Powers of Two: Finding the Essence of Innovation in Creative Pairs. Author
Joshua Wolf Shenk "traces the creative partnerships of all stripes —
choreographer George Balanchine and ballerina Suzanne Farrell, South
Park creators Trey Parker and Matt Stone, the literary friendship of
C.S. Lewis and J.R.R. Tolkien, the basketball rivalry of Magic Johnson
and Larry Bird, and the airborne partnership of Orville and Wilbur
|George Balanchine and Suzanne Farrell|
From the archives: The author of Powers of Two, Joshua Wolf Shenk, talks with Robert Siegel about creative collaboration in an interview at NPR.
|Paul McCartney and John Lennon, Nov. 11, 1963|
From the interview: "Lennon and McCartney, they just encapsulate all of the themes. Their
meeting story is just gorgeous. In 1957, 15-year-old Paul McCartney
ambled onto the field behind a church in Liverpool, and he saw this
17-year-old kid full of swagger, and he was vamping to the lyrics of a
Del-Vikings song, making them up, turning them into a blues song. And
Paul McCartney was the kind of kid who would know exactly when that was
happening because he was so meticulous, he had memorized the lyrics... Later,
John heard Paul do his stuff — he could do perfect imitations of Little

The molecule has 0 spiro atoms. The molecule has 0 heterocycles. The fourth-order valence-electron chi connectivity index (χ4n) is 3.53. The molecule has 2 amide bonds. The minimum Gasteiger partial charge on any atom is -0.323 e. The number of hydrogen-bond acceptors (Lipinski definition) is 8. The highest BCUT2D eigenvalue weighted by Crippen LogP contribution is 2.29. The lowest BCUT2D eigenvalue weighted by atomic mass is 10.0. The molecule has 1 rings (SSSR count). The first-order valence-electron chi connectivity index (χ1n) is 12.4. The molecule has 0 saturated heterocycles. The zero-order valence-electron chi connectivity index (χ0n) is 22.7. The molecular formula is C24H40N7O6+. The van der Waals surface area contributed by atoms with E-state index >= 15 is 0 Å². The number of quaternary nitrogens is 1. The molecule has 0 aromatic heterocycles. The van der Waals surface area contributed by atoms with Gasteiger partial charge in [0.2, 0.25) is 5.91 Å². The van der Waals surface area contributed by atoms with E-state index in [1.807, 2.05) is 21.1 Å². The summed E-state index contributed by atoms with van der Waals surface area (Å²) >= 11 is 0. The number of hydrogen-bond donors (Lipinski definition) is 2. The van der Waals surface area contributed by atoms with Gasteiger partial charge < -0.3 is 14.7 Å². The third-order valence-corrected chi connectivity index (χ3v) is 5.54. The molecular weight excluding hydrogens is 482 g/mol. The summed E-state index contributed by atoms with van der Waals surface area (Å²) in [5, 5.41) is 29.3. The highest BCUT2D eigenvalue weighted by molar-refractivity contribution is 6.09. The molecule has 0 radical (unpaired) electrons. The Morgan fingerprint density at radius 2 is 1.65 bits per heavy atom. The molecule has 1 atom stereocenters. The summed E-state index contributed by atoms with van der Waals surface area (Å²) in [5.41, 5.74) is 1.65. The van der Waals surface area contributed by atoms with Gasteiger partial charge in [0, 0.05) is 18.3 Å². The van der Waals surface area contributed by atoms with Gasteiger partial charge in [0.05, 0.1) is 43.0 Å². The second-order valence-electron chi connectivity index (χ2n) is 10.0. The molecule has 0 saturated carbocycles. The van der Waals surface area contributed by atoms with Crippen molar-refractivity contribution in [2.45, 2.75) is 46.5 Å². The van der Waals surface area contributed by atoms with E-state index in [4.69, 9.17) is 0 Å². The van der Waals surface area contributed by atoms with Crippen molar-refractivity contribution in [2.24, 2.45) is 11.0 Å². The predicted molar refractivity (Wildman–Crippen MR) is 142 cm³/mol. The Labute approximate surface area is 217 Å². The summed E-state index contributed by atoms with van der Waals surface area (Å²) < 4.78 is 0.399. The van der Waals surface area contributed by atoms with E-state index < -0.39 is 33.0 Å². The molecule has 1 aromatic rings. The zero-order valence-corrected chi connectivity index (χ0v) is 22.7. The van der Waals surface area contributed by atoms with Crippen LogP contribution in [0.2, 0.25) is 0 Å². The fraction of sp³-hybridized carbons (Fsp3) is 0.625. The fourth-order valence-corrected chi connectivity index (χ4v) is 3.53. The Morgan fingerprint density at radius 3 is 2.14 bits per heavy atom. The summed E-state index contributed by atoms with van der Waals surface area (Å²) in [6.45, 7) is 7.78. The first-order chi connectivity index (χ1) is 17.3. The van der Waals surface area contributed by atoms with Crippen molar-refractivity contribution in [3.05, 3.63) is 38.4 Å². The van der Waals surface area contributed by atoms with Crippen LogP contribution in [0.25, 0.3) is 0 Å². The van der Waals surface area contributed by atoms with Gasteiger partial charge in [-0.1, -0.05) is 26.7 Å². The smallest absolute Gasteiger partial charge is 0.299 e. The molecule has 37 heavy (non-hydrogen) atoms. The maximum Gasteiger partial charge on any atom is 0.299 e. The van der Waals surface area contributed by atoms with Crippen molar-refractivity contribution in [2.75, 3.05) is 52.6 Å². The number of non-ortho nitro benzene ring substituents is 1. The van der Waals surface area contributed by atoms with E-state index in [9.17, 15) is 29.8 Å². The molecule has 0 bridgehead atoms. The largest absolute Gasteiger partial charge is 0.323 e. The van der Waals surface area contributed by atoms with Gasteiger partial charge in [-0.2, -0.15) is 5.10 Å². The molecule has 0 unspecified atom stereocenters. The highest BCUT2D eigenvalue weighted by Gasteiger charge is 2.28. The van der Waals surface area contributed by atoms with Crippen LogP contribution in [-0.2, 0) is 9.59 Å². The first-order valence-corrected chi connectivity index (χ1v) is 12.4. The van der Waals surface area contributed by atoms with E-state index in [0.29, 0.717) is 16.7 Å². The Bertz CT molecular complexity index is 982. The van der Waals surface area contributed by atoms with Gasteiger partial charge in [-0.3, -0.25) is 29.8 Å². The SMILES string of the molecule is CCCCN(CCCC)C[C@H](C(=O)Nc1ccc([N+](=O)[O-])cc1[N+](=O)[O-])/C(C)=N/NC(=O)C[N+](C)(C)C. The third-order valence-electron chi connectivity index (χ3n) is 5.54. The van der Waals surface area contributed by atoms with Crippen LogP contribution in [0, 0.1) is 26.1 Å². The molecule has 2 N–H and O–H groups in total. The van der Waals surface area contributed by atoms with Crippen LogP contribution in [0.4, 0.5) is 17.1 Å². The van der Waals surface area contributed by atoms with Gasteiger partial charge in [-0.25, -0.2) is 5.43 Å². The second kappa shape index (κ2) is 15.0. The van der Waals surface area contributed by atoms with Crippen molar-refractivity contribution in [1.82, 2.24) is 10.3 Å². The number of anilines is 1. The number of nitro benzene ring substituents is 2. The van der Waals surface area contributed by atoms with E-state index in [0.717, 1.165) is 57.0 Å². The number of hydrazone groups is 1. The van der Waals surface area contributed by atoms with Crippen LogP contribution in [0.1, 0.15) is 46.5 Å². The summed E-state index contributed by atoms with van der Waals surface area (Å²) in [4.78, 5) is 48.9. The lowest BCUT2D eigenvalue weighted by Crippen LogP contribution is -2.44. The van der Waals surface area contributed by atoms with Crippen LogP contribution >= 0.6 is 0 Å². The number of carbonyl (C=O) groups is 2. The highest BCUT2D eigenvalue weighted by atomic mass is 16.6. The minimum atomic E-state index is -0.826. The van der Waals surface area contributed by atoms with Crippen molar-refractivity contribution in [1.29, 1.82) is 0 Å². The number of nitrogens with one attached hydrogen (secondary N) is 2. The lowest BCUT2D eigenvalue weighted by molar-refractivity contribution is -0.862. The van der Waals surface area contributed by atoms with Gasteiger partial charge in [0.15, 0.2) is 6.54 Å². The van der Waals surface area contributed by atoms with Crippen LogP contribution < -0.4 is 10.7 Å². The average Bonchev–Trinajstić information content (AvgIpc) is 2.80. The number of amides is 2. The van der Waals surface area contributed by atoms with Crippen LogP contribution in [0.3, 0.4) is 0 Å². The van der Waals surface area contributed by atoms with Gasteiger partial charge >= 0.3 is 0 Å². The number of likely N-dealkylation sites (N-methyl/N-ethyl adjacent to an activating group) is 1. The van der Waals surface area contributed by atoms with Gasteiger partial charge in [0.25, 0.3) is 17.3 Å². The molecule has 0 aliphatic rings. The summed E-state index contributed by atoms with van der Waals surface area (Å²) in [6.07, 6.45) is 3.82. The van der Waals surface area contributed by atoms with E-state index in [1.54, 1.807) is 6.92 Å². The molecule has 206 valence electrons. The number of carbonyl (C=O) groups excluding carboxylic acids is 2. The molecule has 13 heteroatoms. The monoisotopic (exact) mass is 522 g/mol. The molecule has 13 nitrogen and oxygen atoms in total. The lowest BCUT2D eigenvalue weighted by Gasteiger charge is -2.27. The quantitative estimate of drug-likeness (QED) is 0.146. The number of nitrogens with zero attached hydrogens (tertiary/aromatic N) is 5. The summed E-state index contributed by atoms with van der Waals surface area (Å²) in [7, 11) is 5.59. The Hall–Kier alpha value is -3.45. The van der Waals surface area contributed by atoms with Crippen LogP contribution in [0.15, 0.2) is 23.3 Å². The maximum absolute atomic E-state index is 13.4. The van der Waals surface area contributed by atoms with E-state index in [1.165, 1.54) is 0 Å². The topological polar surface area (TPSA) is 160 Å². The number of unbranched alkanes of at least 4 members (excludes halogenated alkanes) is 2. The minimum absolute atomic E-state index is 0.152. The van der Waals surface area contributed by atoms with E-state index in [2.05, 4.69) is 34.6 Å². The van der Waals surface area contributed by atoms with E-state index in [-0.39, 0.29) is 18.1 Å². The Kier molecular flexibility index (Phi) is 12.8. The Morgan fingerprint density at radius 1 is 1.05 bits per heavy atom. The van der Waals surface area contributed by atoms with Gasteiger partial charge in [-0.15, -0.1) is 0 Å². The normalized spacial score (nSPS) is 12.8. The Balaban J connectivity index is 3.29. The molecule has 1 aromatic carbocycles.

Richard and Eddie Cochran, Carl Perkins. And so it was this perfect
meeting of guys who were totally in line in their love of this music,
and yet their sensibilities and their temperaments and their qualities
were at odds. So you immediately have this profound union and a profound
tension that carries all the way through their relationship and leads
to their great work."
Read more at The Atlantic.
Powers of Two: Finding the Essence of Innovation in Creative Pairs. 2014.
By Joshua Wolf Shenk.Weaving the lives of scores of creative duos—from John Lennon and Paul McCartney to Marie and Pierre Curie to Steve Jobs and Steve Wozniak—Joshua Wolf Shenk identifies the core qualities of that dizzying experience we call "chemistry." Revealing the six essential stages through which creative intimacy unfolds, Shenk draws on new scientific research and builds an argument for the social foundations of creativity—and the pair as its primary embodiment. Along the way, he reveals how pairs begin to talk, think, and even look like each other; how the most successful ones thrive on conflict; and why some pairs flame out while others endure.